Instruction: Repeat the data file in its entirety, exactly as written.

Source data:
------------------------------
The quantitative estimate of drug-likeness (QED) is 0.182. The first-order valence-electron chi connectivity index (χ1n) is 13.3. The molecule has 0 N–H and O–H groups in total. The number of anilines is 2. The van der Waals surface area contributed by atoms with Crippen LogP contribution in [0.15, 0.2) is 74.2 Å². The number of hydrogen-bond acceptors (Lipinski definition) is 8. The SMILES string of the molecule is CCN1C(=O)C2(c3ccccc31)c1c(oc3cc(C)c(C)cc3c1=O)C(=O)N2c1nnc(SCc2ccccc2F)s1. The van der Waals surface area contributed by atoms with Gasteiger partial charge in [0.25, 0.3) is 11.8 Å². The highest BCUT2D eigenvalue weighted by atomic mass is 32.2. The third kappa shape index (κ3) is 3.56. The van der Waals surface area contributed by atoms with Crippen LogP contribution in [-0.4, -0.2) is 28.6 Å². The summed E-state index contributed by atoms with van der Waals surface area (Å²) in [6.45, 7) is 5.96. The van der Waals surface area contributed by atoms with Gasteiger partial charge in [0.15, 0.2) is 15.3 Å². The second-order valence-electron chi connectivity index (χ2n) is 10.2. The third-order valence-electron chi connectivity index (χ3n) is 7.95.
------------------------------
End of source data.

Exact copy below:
The quantitative estimate of drug-likeness (QED) is 0.182. The first-order valence-electron chi connectivity index (χ1n) is 13.3. The molecule has 0 N–H and O–H groups in total. The number of anilines is 2. The van der Waals surface area contributed by atoms with Crippen LogP contribution in [0.15, 0.2) is 74.2 Å². The number of hydrogen-bond acceptors (Lipinski definition) is 8. The SMILES string of the molecule is CCN1C(=O)C2(c3ccccc31)c1c(oc3cc(C)c(C)cc3c1=O)C(=O)N2c1nnc(SCc2ccccc2F)s1. The van der Waals surface area contributed by atoms with Gasteiger partial charge in [0.25, 0.3) is 11.8 Å². The highest BCUT2D eigenvalue weighted by atomic mass is 32.2. The third kappa shape index (κ3) is 3.56. The van der Waals surface area contributed by atoms with Crippen LogP contribution in [-0.4, -0.2) is 28.6 Å². The summed E-state index contributed by atoms with van der Waals surface area (Å²) in [6.45, 7) is 5.96. The van der Waals surface area contributed by atoms with Gasteiger partial charge in [0.15, 0.2) is 15.3 Å². The second-order valence-electron chi connectivity index (χ2n) is 10.2. The third-order valence-electron chi connectivity index (χ3n) is 7.95.